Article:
Anguish, by August Friedrich Albrecht Schenck, c. 1878. National Gallery of Victoria, Melbourne.


Volume VI, Number 2 | spring 2013


Man and Beast

By Lewis H. Lapham

Michel de Montaigne once considered, “When I play with my cat, who knows if I am not a pastime for her more than she is to me?”



In 1610, in the harbor of St. John’s, Newfoundland, Richard Whitbourne saw a “strange creature” that was “beautiful” and had “blue streaks resembling hair” and a “hinder part” that pointed “like a broad-hooked arrow.” When it attempted to climb into his boat, one of his men “struck it full blow on the head, whereby it fell off from them.” He supposed that it was a mermaid. Two years earlier, while aboard a ship near Norway, Henry Hudson reported that “one of our company, looking overboard, saw a mermaid,” as her “back and breasts were like a woman’s,” “her skin very white,” and her tail “like the tail of a porpoise, and speckled like mackerel.”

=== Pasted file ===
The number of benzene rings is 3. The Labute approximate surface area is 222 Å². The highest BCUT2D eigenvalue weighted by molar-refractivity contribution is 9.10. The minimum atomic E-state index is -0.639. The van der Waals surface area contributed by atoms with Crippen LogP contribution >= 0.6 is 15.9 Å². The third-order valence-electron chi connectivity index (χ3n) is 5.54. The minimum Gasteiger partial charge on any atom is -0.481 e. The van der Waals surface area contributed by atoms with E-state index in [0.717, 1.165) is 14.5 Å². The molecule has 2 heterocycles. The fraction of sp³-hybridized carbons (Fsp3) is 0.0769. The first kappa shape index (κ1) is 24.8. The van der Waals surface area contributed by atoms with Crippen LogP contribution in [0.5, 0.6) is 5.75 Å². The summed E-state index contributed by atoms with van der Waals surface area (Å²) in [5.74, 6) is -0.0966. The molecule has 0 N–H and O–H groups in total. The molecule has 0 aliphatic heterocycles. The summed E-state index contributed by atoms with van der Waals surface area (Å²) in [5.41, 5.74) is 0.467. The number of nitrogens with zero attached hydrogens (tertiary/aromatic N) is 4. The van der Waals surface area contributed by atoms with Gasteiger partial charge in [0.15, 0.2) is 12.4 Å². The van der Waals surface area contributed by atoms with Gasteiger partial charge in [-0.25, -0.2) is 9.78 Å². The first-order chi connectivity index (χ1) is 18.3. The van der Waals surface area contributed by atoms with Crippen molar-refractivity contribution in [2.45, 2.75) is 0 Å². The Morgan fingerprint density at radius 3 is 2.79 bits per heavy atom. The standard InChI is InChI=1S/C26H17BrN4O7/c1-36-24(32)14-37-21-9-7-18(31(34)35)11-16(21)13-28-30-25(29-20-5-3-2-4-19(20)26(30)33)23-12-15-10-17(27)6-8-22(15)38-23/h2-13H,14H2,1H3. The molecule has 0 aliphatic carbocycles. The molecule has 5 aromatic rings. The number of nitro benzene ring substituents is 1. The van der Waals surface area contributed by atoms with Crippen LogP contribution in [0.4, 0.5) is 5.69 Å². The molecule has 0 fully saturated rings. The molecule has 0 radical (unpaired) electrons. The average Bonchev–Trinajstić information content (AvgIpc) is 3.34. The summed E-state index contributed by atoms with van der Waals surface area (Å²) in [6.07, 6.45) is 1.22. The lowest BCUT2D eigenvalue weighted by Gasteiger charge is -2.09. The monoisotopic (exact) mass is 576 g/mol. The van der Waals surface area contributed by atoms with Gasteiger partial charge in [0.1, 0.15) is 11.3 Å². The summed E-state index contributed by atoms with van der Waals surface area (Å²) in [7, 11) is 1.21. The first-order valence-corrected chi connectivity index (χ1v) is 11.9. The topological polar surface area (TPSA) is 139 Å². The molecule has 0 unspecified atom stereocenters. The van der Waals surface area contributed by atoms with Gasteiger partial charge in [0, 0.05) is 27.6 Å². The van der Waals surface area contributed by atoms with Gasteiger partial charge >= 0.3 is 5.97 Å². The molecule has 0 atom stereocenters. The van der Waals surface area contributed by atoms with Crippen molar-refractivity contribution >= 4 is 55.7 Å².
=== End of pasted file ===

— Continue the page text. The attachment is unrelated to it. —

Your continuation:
Man is a troublesome animal and therefore is not very manageable.

- Plato, c. 349 BC


LQ Podcast

#07 Kory Stamper

Lewis Lapham talks with Kory Stamper, lexicographer at Merriam-Webster and the author of Word by Word: The Secret Life of Dictionaries.     More